On the surface, PES 2016 looks practically identical to last years’ iteration, simply diving into the menu system, it is exactly the same as it was last year, and the visuals look the same albeit with some tweaks that have improved things in a minor way. But somehow, Konami has managed to tighten up the gameplay and added deeper mechanics that make a fantastic experience for any football game fan.
This is the second year that Pro Evo has appeared on the glorious FOX engine, and it looks even better than last time, whether it is the better lighting, or the improved shaders, something has made this game stand out visually, and I can’t explain it, perhaps the physics have been improved. During replays, you can’t help but ogle how every touch on the ball causes it to spin naturally, fluidly from one kick to the next. I know that this was also the case in previous games, but this time it juts out like never before. The frame rate is better, no longer do you experience the small hiccups during the replay as it’s all smoothed out and runs brilliantly.
The AI is now far more realistic, not only of you opponents, but your team-mates seem to react better to their surroundings, and will act like their real-life counterparts. Whether that is screaming at a team-mate for shooting at goal instead of passing, or throwing their hands in the air when tripped by an aggressive pass. The transitional animations appear so natural that an on-looker could be fooled in believing that they were watching a football match on TV. You will never play two matches in the same way, and with the difficulty cranked to the highest setting you will undoubtedly end up with sweaty palms after even a short 10 minute round.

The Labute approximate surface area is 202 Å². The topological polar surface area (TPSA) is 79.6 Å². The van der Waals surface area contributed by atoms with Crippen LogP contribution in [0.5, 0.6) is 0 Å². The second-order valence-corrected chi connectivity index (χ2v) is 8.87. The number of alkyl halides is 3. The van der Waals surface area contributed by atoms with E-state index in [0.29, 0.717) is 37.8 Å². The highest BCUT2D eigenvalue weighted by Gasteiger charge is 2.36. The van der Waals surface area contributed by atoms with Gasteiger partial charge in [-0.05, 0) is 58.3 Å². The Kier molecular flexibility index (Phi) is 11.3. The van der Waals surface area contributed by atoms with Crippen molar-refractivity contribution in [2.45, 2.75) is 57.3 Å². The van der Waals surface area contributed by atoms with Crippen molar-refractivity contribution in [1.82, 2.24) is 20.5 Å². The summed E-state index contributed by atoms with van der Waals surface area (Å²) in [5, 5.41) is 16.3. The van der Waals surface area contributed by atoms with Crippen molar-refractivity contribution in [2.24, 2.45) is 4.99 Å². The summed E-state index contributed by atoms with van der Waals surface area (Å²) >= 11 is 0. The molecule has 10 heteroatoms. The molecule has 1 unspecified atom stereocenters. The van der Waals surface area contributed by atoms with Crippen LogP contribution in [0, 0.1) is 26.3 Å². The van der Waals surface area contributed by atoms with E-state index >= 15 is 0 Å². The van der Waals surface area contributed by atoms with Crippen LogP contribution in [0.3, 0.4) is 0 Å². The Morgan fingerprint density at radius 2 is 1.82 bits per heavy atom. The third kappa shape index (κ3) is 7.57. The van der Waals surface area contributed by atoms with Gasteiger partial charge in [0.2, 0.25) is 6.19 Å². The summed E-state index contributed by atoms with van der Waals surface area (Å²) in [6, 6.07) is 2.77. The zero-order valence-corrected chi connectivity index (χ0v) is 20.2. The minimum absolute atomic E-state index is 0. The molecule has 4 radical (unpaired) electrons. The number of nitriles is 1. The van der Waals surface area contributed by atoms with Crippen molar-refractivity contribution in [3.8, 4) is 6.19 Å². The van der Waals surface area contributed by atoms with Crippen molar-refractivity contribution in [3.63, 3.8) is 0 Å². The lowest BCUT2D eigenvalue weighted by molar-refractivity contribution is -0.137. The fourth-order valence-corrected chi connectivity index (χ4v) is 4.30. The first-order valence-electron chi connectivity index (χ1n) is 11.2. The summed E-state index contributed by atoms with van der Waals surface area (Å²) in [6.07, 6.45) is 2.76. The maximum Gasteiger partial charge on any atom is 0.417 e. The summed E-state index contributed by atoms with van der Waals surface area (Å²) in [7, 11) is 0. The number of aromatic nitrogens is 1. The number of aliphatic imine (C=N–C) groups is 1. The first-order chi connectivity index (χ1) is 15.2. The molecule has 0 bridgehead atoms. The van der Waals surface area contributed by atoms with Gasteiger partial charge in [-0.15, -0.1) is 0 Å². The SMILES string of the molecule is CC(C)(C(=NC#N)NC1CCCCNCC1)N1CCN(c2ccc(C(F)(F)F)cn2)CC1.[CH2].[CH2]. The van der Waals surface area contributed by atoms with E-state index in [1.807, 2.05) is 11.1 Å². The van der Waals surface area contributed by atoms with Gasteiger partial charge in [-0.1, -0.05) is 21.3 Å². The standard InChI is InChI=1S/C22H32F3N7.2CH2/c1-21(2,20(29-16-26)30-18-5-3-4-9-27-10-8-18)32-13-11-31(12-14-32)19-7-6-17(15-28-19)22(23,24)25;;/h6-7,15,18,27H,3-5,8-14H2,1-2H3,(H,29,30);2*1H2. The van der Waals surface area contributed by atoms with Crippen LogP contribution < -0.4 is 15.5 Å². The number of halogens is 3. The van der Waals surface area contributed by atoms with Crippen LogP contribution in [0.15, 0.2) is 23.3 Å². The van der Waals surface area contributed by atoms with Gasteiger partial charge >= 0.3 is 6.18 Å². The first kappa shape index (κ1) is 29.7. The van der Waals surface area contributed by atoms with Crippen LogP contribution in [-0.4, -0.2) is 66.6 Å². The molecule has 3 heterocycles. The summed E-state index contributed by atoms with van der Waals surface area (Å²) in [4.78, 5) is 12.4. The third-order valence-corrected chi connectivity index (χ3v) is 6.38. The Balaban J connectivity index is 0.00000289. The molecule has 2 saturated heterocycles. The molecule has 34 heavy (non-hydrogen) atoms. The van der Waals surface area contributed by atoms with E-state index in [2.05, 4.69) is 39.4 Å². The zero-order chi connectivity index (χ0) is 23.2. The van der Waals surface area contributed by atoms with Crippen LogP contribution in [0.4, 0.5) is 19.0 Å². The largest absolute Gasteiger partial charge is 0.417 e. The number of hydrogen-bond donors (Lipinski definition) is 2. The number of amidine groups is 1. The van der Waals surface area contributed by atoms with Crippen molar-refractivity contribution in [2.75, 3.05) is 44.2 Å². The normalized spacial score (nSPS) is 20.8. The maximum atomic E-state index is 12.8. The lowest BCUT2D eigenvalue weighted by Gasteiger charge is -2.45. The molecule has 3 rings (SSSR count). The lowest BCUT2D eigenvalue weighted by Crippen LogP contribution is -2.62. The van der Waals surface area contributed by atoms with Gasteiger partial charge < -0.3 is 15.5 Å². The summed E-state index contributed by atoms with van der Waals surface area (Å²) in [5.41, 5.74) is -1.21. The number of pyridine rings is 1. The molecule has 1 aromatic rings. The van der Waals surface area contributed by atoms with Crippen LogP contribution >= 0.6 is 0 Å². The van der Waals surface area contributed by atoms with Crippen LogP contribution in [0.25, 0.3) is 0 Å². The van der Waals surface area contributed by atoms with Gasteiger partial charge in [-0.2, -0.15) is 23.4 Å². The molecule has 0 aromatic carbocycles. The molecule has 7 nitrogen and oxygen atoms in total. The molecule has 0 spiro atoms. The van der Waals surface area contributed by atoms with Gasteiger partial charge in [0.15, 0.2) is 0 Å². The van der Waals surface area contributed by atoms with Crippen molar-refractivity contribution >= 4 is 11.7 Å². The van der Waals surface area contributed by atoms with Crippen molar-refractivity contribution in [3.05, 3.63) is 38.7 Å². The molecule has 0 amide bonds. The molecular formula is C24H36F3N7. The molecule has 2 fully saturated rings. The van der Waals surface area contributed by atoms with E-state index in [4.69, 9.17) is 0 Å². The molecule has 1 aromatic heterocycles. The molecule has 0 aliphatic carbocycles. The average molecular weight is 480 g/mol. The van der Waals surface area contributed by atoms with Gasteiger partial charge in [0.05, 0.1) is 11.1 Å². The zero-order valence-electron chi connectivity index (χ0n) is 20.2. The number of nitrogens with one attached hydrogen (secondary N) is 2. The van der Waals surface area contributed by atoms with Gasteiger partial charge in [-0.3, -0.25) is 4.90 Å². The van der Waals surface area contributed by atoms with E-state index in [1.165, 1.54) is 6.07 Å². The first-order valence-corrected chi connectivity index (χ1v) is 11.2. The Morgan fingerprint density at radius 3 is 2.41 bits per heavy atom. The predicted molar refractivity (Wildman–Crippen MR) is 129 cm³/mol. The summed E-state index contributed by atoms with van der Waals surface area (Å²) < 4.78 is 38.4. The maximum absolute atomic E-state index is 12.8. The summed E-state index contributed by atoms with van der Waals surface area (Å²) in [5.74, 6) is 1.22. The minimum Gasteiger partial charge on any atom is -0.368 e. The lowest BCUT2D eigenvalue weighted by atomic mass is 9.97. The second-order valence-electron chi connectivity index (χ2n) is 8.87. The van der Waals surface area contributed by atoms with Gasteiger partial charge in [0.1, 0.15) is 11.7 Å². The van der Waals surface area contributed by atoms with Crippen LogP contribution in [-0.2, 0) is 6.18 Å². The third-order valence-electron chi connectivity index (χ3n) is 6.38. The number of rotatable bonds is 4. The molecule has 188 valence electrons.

The game modes are what you’d expect to find, there aren’t any quirky additions like you’d expect from a Virtua Tennis title, which is a little disappointing. This is a simulation of the beautiful game, and unfortunately this seems to stop the developers from having a little fun with it. The training mode seems practically the same from the last game, so there is little reason to play it. The majority of the tweaks will be found in the Master League, it is even more in depth than ever before, giving you monthly breakdowns on your team, in some cases more than is necessary. However, the football managerial aspect of PES 2016 is far better than any other game to date. No longer do you simply purchase the best players to create the best team, they have to be “compatible” and the game shows you this using a “Cohesion” meter. Putting 2 great players that don’t get along together, or don’t have a similar playing style will have consequences, and this really allows you to dream up scenarios in your mind when certain passes fail, or why a certain player missed the goal opportunity of a lifetime.
Commentary is top-notch as usual, and the tone of the commentators really picks up when a long distant shot finds its way into the back of the net. This may be due to the addition of Peter Drury, but I will leave that for you to decide. Music leaves much to be desired, but that is down to personal taste, I simply muted all the tracks, and you can select which ones you want to hear, and which ones you don’t. The roster isn’t fully licensed as you’d expect, but there are ways around that. This is of course always a disappointment, but with FIFA owning the license for all the players, it’s one issue that Konami can’t really get past without forking out a lot of money.
Everything in this game is better than the last, from load times, AI, physics, graphics and gameplay. But each improvement is minute, and isn’t the sole reason why this year’s PES is the best one yet. I haven’t played FIFA this year, but it will have a tough time beating it! If you skipped PES last year, and are looking to come back to the game, you are in for a treat this year.
This review is based on the PlayStation 4 version of the game.
- Replay Value